Top 10 benefits of prenatal education for partners/dads
Updated: Jan 21
Call me an optimist, but it came as a surprise how often it's assumed childbirth education classes are just for the mom/birthing parent. I want you (and your partner) to know that classes benefit you both, which is why I always recommend a support person or partner be present during classes. Let’s do a little countdown to bring us to the New Year, shall we? Here are my top 10 take-aways for partners/dads:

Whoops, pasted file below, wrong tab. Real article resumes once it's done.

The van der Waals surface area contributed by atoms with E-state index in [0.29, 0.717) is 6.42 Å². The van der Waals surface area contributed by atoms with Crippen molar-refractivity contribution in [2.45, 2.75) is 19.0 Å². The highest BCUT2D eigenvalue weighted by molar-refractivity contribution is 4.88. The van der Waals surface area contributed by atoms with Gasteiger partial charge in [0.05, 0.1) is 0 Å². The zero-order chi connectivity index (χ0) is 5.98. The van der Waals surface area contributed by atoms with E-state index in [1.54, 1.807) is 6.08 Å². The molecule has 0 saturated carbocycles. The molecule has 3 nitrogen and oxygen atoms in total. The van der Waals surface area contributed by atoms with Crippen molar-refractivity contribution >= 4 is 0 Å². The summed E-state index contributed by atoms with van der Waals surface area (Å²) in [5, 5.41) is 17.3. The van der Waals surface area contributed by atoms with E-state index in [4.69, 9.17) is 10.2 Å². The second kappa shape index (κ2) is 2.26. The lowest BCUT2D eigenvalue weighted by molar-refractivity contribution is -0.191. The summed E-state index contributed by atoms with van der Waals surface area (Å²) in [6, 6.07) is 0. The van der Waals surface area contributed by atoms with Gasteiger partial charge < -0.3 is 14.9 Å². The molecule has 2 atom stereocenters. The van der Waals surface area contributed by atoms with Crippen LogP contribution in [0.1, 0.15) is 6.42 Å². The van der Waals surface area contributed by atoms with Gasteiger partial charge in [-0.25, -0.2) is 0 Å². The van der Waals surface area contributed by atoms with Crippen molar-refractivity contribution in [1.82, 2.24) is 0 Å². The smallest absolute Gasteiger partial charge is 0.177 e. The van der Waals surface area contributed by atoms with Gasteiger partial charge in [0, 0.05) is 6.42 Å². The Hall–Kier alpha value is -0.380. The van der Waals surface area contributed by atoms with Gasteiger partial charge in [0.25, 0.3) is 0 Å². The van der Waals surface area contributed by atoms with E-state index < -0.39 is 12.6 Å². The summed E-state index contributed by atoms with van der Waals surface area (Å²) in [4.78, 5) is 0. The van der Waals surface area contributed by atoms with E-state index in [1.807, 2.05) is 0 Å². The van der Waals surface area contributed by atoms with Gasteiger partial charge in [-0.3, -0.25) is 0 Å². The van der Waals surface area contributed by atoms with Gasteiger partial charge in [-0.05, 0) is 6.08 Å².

10. They will learn just as much as you. Maybe more. Really! They don’t have the stories and decades of societal “preparation” that you might. That can be a good thing, having a fresh slate. Pregnancy is happening to your body, but it’s changing you both for 9 months. Understanding what is/will be happening has value for partners, too. There is so much they can learn alongside you that you can’t get from a book. They just have to show up! 9. Pregnancy anatomy! Not many partners really know what is going on in the pregnant body—by choice or not. I mean, we have an extra organ to begin with, then we grow an extra, disposable organ alongside an entire human! Maybe it seems scary and mind-boggling, but it translates to relief when we take away the veil and mystery for the partners. I’ve had some dads in classes be pretty amazed this stuff wasn’t taught in school! 8. They will meet other soon-to-be parents. Making parent-friends can be a challenge without a close circle full of parents. Partners/dads need that social support, too! Group classes make it easier. Get to know other pregnant families and have something shared to talk about that isn’t related to the weather. 7. The parent role begins during pregnancy. They don’t have to wait until baby’s first breath to be a great parent. Having them as involved in the process as possible every step of the way creates empathy, will help them connect with you and baby, and grow as a parent/partner. Remember, they don’t have the same hormonal changes and physical connectedness that you might have to your baby—and that’s okay! 6. They have just as many concerns and questions as you. Even if they don’t admit it, for fear of worrying you more... they absolutely do worry. Especially if it’s your first child, it’s all new for both of you! Classes are a safe space to get it all out on the table. 5. Learn to face the monster(s). There is a lot of fear surrounding childbirth and parenting, for both parents. It is fear of the unknown. Avoiding those fears doesn’t make them less scary or real… but facing them, naming them, and knowing you’re not alone with those fears can shrink them into some far less threatening creatures. 4. We talk about the uncomfortable stuff. Is it awkward? Well… less so than in grade 7, trust me. It’s better to discuss the taboo things in advance so that when you encounter them, you can’t say, “WHY DID NO ONE TELL ME ABOUT THIS?” I keep it real. I mean, if you don’t expect the possibility of poop while pushing, that can be pretty alarming… knowledge is power. 😉 3. They are not expected to know everything. Or anything! Just because it’s new, doesn't mean it needs to be uncomfortable (even the unexpected/taboo topics). If they knew it all, they wouldn’t be there. Same goes for you! Questions are always encouraged, and cliché as it is… there are no stupid questions, and you will not be judged for your desire to learn. 2. They deserve to feel confident in the delivery room. They are there to support you, after all. Maybe they won’t want a front row seat at the foot of the bed, but they will learn how to support you emotionally and stay by your side—because they have the confidence to do so having taken a class. You may feel confident too, but in the thick of birth, you could lose it… and someone needs to take the torch and carry that weight. 1. You deserve to feel confident in the delivery room. Maybe you’re more scared and nervous about birth than they are, and you need them to be the rock both here and now, and when the big event comes. You are worthy of that. There is no such thing as too much education, and that task shouldn’t be yours alone to undertake. Share the load, learn as a team, and you will both be better for it. Cheers to ALL that! Happy learning in 2020, friends!